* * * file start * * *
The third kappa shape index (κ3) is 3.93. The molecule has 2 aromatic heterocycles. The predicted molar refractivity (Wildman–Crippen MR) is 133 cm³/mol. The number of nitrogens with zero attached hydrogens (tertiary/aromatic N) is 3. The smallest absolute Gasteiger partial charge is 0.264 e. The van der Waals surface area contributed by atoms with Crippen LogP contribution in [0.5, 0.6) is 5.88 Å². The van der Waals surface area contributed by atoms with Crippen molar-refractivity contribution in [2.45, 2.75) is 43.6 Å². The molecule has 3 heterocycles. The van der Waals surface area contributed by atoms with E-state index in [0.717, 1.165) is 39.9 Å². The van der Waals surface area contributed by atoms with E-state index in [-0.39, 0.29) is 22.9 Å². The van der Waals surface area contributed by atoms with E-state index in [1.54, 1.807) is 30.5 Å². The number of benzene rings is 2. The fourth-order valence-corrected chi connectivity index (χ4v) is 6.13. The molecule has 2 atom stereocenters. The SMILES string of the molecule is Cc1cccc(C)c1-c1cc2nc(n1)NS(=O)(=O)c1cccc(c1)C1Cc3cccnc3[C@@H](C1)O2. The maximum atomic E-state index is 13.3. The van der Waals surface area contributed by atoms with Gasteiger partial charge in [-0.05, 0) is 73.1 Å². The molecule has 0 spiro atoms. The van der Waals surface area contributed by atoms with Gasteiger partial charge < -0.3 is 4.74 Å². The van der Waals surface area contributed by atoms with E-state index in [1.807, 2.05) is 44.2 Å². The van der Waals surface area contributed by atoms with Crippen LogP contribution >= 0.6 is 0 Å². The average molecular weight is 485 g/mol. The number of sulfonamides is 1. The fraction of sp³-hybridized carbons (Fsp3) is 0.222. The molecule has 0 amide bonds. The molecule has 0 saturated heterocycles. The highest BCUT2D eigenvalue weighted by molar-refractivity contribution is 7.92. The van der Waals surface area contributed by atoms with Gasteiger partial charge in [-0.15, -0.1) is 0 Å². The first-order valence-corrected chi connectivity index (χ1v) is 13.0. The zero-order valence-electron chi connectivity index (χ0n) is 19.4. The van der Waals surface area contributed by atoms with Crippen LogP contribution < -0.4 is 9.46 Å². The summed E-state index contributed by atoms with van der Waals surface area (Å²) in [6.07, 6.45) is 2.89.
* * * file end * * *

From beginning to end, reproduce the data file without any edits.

The third kappa shape index (κ3) is 3.93. The molecule has 2 aromatic heterocycles. The predicted molar refractivity (Wildman–Crippen MR) is 133 cm³/mol. The number of nitrogens with zero attached hydrogens (tertiary/aromatic N) is 3. The smallest absolute Gasteiger partial charge is 0.264 e. The van der Waals surface area contributed by atoms with Crippen LogP contribution in [0.5, 0.6) is 5.88 Å². The van der Waals surface area contributed by atoms with Crippen molar-refractivity contribution in [2.45, 2.75) is 43.6 Å². The molecule has 3 heterocycles. The van der Waals surface area contributed by atoms with E-state index in [0.717, 1.165) is 39.9 Å². The van der Waals surface area contributed by atoms with E-state index in [-0.39, 0.29) is 22.9 Å². The van der Waals surface area contributed by atoms with E-state index in [1.54, 1.807) is 30.5 Å². The number of benzene rings is 2. The fourth-order valence-corrected chi connectivity index (χ4v) is 6.13. The molecule has 2 atom stereocenters. The SMILES string of the molecule is Cc1cccc(C)c1-c1cc2nc(n1)NS(=O)(=O)c1cccc(c1)C1Cc3cccnc3[C@@H](C1)O2. The maximum atomic E-state index is 13.3. The van der Waals surface area contributed by atoms with Gasteiger partial charge in [-0.05, 0) is 73.1 Å². The molecule has 0 spiro atoms. The van der Waals surface area contributed by atoms with Gasteiger partial charge < -0.3 is 4.74 Å². The van der Waals surface area contributed by atoms with E-state index in [1.807, 2.05) is 44.2 Å². The van der Waals surface area contributed by atoms with Crippen LogP contribution >= 0.6 is 0 Å². The average molecular weight is 485 g/mol. The number of sulfonamides is 1. The fraction of sp³-hybridized carbons (Fsp3) is 0.222. The molecule has 0 amide bonds. The molecule has 0 saturated heterocycles. The highest BCUT2D eigenvalue weighted by molar-refractivity contribution is 7.92. The van der Waals surface area contributed by atoms with Gasteiger partial charge in [-0.15, -0.1) is 0 Å². The first-order valence-corrected chi connectivity index (χ1v) is 13.0. The zero-order valence-electron chi connectivity index (χ0n) is 19.4. The van der Waals surface area contributed by atoms with Crippen LogP contribution < -0.4 is 9.46 Å². The summed E-state index contributed by atoms with van der Waals surface area (Å²) in [6.07, 6.45) is 2.89.